Sock Eye View

On our trip to NYC last weekend, I needed just the right knitting project. We’d spend most of the weekend toting around everything we needed on our backs, so it couldn’t be anything big. We were going to see several shows, so I needed something I could work on brainlessly in the dark. But, we had two long bus rides to get us there and back, so there had to be something interesting about it. My attempt at a solution was the Hat Heel sock from Knitty.

The hat heel sock is a unique bit of cleverness that appealed to me very much. Most socks are knit from the cuff down, or from the toe up, and each technique has its advantages and disadvantages. With the toe-up sock, you can be sure to use up all your yarn without any guesswork, as you just keep going up the leg until you’re out of yarn. But you have that awkward toe start, and it’s harder to get the foot the right length. With the cuff-down sock, the whole thing goes a bit faster, as you get through the interminable leg at the beginning, and the foot always seems shorter to me after I’ve done the leg. But it takes some serious guesswork to use up all your yarn, and I almost always end up with a bunch of leftovers.

The hat heel sock attempts to get the advantages of both techniques by knitting a sock from the heel out. Essentially, you knit a little hat for your heel, then little “earflaps” that become the gussets, and you pick up on either side of said earflaps to knit first a foot, then a leg. You get your perfect foot-fit of the top-down sock, while you get to use up all your yarn on the leg. You can get sort of the idea from this picture, which has the heel and gussets done and part of the foot finished:

This was perfect for this trip, I thought. I had a yarn I particularly loved (Zauberball Crazy in all my favorite babypoop/fall colors), so I wanted to use up every inch of it on a long pair of socks. The hat heel bit would be fiddly and entertaining for the bus ride, and I could spend the shows cruising on the foot and leg.

A good idea, bot not particularly well executed.

I spent the entire ride up to New York, about 3.5 hours, getting through about 3/4 of one hat heel. I totally failed to read the correct number of rows in one section, so I had to knit the hat bit twice, and by the time we sat down to our first show, I had only one of the wee earflaps done. I felt rather stupid sitting there during a very clever bit of theatre (The Reduced Shakespeare Company’s The Complete Works of Shakespeare in 90 Minutes or Less) splitting my attention with a fiddly sock, so I [mostly] refrained from knitting during that show.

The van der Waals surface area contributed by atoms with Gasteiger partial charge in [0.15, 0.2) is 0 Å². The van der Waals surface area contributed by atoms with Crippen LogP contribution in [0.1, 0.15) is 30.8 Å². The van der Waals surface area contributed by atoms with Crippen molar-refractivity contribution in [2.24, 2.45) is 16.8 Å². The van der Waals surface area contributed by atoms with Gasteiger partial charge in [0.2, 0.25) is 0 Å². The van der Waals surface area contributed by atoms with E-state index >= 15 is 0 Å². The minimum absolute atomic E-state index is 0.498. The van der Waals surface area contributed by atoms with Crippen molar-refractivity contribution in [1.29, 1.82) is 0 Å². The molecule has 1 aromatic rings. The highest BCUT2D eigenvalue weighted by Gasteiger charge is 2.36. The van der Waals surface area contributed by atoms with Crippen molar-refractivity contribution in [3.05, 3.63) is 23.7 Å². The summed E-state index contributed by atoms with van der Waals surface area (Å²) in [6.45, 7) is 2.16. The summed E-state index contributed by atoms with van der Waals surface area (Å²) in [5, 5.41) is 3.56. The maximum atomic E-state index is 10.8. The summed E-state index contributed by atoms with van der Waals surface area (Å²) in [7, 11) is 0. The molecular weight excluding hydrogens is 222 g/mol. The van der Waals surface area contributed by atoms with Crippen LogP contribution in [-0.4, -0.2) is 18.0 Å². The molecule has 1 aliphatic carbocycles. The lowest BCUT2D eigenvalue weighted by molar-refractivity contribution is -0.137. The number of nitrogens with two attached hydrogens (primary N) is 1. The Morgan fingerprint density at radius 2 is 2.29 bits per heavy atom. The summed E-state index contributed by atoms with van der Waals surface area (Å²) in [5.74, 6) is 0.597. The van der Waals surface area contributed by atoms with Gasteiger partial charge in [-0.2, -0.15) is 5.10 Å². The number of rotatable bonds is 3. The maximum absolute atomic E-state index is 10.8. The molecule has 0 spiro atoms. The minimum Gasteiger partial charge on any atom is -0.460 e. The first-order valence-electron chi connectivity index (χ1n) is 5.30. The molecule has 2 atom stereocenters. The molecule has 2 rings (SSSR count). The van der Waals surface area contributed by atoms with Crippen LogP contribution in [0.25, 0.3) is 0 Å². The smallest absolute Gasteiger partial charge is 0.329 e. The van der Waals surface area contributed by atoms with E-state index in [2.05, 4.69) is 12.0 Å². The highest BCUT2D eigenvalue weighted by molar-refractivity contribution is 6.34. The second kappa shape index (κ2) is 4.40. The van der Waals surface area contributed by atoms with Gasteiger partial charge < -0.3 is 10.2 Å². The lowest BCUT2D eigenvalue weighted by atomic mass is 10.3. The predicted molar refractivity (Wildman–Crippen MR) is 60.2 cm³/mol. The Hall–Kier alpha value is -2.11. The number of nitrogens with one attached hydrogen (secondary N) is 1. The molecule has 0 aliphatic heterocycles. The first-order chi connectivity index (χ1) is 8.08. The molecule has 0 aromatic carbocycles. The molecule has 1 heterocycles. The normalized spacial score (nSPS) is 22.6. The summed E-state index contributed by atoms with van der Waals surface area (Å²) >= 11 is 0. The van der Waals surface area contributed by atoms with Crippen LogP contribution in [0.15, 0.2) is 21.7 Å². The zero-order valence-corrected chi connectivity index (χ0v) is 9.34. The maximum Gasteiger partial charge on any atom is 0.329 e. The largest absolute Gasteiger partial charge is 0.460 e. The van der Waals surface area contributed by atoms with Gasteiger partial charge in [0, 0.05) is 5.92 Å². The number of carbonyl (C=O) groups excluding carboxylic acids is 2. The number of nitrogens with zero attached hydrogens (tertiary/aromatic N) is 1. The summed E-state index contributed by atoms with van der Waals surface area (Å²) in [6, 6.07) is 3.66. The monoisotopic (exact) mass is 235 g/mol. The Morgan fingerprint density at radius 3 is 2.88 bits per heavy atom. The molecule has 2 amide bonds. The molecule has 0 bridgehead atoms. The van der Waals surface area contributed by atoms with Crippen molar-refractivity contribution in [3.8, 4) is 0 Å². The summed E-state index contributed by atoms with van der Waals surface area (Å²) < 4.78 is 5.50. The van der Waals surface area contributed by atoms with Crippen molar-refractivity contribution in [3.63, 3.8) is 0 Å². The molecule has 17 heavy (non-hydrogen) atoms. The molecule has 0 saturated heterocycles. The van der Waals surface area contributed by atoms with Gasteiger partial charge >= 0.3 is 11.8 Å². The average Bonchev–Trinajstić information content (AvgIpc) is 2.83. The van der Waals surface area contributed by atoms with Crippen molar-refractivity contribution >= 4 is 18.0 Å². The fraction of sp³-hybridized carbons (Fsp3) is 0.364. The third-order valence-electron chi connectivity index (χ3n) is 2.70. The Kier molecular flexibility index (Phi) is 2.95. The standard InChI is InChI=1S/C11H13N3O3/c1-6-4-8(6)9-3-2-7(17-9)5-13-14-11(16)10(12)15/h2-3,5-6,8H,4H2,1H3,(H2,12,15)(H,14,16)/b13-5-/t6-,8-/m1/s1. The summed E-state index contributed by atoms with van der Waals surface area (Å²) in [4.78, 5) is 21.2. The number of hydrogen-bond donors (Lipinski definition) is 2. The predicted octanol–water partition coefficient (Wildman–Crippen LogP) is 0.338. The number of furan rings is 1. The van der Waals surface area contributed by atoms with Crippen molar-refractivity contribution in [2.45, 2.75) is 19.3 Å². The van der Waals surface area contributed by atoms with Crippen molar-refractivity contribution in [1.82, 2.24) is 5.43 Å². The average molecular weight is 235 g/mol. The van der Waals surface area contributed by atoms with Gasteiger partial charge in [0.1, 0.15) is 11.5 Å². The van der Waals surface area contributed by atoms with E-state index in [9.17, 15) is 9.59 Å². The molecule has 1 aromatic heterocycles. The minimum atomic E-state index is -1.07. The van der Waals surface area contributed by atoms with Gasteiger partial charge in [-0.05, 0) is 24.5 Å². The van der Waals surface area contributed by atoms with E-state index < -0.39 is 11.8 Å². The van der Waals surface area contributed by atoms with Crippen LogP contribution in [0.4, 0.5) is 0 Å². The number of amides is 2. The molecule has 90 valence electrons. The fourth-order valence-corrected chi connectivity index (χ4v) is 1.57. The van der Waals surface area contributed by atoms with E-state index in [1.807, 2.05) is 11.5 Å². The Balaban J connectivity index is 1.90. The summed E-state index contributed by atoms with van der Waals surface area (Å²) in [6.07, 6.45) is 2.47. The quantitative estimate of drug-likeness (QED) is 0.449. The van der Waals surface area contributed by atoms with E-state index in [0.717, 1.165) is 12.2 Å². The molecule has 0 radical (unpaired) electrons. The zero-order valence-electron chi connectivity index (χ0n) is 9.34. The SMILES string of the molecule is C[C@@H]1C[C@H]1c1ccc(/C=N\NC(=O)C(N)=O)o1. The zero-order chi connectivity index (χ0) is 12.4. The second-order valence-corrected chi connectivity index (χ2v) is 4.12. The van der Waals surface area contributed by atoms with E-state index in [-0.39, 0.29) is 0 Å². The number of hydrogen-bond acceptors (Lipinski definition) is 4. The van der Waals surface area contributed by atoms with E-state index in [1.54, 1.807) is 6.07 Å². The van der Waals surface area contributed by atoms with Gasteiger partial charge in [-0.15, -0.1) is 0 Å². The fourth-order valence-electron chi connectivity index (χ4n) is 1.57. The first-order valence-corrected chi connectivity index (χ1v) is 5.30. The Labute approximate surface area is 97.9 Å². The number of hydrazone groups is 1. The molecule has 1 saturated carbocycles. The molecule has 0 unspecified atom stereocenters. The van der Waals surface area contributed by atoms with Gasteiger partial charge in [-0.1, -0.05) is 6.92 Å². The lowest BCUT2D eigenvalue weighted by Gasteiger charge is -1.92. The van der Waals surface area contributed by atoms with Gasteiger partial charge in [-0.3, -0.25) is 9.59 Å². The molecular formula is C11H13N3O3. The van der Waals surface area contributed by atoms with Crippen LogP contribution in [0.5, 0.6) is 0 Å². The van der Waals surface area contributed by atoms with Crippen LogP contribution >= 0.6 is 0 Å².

Between subway rides, waiting for tickets at TKTS, and waiting for food in Chinatown, I picked up from the gusset for the foot and was finally cruising. We were late to our second show, and when we finally got to sit down, the large-ish music buff in front of us gave us such a glare at the noise we made in sitting as to make me fear he would garrotte me with my own circular if I pulled out my knitting, so I waited for intermission. Monteverdi’s Vespers, performed by the Boston Baroque choir in the 3rd largest cathedral in the world, along with figuring out musical puns in Latin, was enough to keep me entertained until intermission, when I could pull out my sock without compunction.

The sock got a late-night treat in a trip to the diner from Seinfeld, just reward for spending so much of its intended knitting time squirreled away in my backpack.

Sunday morning gave us time for a jaunt through Central park before church, where I toodled along the foot with the yarn trailing out of my backpack. Fjord was amused enough at this get-up that he dubbed it “Wool-Pak.”

A couple of subway rides brought us to church and our next show.

But when I tried it on… it was already ready for the toe decreases. That was rather shocking. I decreased for the toe while Zurg bought shoes –

– and we rushed into the theatre, and sat down… just in time for me to have to graft a toe. There would be no knitting during this performance.

Which is just fine, because who has attention for anything else while watching Avenue Q? I don’t know what I was thinking.

There was plenty of time after the show for picking up leg stitches and re-entering cruise mode while we walked around Times Square. While the guys stood transfixed staring at hi-def screens displaying Bud Lite ads –

The sock took in the sights, and I took pictures.

So that is the story of how, despite spending an entire weekend with this sock in my hand, it’s still not finished yet. And the story of how I reminded myself that I don’t have to be actively stitching to have a good time.

2 thoughts on “Sock Eye View

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